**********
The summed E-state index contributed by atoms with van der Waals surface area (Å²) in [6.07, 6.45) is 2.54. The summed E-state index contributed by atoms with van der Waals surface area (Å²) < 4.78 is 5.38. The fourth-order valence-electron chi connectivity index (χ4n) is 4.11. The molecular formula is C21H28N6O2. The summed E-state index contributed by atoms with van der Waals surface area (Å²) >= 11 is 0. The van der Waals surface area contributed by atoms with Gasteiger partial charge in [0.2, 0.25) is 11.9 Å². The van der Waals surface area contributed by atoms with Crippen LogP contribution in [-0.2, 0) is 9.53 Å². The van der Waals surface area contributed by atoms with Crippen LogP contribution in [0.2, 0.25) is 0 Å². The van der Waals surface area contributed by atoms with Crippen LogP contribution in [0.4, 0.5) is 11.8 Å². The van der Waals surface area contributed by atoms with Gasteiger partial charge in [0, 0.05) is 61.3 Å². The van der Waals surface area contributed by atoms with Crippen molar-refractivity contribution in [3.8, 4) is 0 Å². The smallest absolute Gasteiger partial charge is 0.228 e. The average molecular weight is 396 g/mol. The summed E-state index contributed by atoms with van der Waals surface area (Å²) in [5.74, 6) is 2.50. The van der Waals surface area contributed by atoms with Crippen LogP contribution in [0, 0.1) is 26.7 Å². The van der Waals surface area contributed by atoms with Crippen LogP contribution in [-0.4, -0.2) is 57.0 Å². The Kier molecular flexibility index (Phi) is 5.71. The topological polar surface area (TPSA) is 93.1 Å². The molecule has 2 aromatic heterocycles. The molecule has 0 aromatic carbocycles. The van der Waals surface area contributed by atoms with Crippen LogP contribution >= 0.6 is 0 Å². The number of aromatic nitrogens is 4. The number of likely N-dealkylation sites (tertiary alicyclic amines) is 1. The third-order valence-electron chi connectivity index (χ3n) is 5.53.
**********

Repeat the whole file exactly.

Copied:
The summed E-state index contributed by atoms with van der Waals surface area (Å²) in [6.07, 6.45) is 2.54. The summed E-state index contributed by atoms with van der Waals surface area (Å²) < 4.78 is 5.38. The fourth-order valence-electron chi connectivity index (χ4n) is 4.11. The molecular formula is C21H28N6O2. The summed E-state index contributed by atoms with van der Waals surface area (Å²) >= 11 is 0. The van der Waals surface area contributed by atoms with Gasteiger partial charge in [0.2, 0.25) is 11.9 Å². The van der Waals surface area contributed by atoms with Crippen LogP contribution in [-0.2, 0) is 9.53 Å². The van der Waals surface area contributed by atoms with Crippen LogP contribution in [0.2, 0.25) is 0 Å². The van der Waals surface area contributed by atoms with Crippen LogP contribution in [0.4, 0.5) is 11.8 Å². The van der Waals surface area contributed by atoms with Gasteiger partial charge in [0, 0.05) is 61.3 Å². The van der Waals surface area contributed by atoms with Crippen molar-refractivity contribution in [3.8, 4) is 0 Å². The smallest absolute Gasteiger partial charge is 0.228 e. The average molecular weight is 396 g/mol. The summed E-state index contributed by atoms with van der Waals surface area (Å²) in [5.74, 6) is 2.50. The van der Waals surface area contributed by atoms with Crippen LogP contribution in [0, 0.1) is 26.7 Å². The van der Waals surface area contributed by atoms with Crippen LogP contribution in [-0.4, -0.2) is 57.0 Å². The Kier molecular flexibility index (Phi) is 5.71. The topological polar surface area (TPSA) is 93.1 Å². The molecule has 2 aromatic heterocycles. The molecule has 0 aromatic carbocycles. The van der Waals surface area contributed by atoms with Crippen LogP contribution >= 0.6 is 0 Å². The number of aromatic nitrogens is 4. The number of likely N-dealkylation sites (tertiary alicyclic amines) is 1. The third-order valence-electron chi connectivity index (χ3n) is 5.53.